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Comic Review – Injustice 2 Annual #2

Injustice 2 Annual #2 Cover

Normally I try and review the first issues of new series or the starts of runs by new creative teams on long-running series. This is for the good and simple reason that, typically, that’s when people need a critic’s advice.

I’m making an exception this week for Injustice 2 Annual #2 for two reasons. The first is that the core of this book is an incredibly good Superman/Batman team-up story that stands on its own. The second is that this is said to be the final comic set in the world of Injustice and I felt the need to talk a bit about this little comic that could.

A quick bit of background for those who aren’t video game fans. Injustice was a fighting game utilizing various DC Comics characters, created by the same team responsible for Mortal Kombat. The series was set in a timeline divergent from the core DC Comics reality, where The Joker put his belief that “one bad day” could push anyone over the edge to the test on Superman. The end result was a dead Lois Lane, a Metropolis burned in nuclear fire and a Joker who laughed his last laugh as Superman punched through his chest. The action of the game opens five years later as the Batman of this world, one of the last free heroes left, summons the Justice League of another reality to help him retake his Earth from the army Superman formed to force peace upon the world.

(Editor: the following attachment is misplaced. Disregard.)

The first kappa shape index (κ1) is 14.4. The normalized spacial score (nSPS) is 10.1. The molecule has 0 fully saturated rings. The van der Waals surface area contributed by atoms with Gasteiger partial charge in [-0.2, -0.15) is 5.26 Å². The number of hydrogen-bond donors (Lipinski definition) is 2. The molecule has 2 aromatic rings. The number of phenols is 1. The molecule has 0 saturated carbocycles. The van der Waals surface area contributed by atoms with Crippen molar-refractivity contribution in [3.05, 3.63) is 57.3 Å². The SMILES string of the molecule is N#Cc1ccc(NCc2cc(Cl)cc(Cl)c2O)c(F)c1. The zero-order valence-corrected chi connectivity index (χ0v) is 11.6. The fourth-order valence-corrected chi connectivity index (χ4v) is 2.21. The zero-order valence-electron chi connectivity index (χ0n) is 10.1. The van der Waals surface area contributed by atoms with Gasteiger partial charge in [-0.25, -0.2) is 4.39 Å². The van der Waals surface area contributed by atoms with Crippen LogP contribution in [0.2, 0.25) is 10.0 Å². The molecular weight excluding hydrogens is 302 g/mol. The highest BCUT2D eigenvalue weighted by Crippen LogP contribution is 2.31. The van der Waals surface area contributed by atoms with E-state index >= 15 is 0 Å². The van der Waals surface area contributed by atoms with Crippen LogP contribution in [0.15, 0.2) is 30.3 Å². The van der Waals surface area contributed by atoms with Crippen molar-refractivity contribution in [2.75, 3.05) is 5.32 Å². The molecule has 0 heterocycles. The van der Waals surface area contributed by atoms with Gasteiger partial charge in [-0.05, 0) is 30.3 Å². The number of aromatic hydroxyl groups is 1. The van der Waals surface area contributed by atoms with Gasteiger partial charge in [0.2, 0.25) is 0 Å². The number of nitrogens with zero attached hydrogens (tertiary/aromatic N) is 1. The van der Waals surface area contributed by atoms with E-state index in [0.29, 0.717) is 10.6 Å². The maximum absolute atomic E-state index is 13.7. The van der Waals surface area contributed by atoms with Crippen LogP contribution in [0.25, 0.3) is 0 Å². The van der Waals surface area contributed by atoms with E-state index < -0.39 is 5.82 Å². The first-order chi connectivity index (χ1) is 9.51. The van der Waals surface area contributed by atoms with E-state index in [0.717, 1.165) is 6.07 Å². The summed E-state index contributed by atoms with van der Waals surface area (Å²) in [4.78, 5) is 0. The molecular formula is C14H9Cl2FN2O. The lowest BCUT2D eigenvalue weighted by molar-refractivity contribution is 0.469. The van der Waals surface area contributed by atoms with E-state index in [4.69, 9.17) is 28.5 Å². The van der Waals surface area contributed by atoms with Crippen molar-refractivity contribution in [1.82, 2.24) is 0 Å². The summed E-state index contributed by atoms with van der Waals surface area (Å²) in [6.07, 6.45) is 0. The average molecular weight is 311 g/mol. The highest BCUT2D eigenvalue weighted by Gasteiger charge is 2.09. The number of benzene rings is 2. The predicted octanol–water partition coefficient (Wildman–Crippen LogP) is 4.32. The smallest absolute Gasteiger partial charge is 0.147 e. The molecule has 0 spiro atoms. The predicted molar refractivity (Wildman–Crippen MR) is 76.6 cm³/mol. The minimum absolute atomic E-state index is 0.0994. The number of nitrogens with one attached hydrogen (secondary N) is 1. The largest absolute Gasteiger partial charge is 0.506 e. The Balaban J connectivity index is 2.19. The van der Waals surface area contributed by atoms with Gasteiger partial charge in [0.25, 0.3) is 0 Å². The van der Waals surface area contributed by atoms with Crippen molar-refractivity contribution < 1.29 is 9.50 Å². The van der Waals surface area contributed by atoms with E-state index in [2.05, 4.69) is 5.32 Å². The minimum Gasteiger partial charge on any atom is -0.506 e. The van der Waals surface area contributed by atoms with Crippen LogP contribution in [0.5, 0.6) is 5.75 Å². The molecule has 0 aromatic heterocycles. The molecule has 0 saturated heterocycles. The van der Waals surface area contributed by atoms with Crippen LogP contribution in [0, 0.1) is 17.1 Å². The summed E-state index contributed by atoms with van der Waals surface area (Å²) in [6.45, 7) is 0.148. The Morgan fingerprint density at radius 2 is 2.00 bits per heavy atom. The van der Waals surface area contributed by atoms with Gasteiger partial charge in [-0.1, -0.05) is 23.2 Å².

Nobody expected much of the Injustice comic that was created as a link to the games. There’s a long history of terrible superhero video games and equally terrible tie-in comics. I myself ignored the title until an associate, who knew of my love of Green Arrow, said I had to check out Issue #5 of the digital edition. It was there that I read a silly little story that involved Green Arrow hunting down Harley Quinn and I instantly fell in love.

Injustice Green Arrow and Harley Quinn

It is worth mentioning that Injustice: Gods Among Us first came out at the height of The New 52 revamp, when DC Comics was busily trying to remake Harley Quinn into their version of Deadpool and Green Arrow into their version of Tony Stark. The book’s presentation of the classic Harley Quinn and Oliver Queen attracted many fans who were turned off by DC’s latest reboot and it is hard to say how much seeing the classic versions of the characters at a time when they were sorely missed may have boosted the titles’ sales in addition to its clever writing, which was both touching and hilarious in equal measure.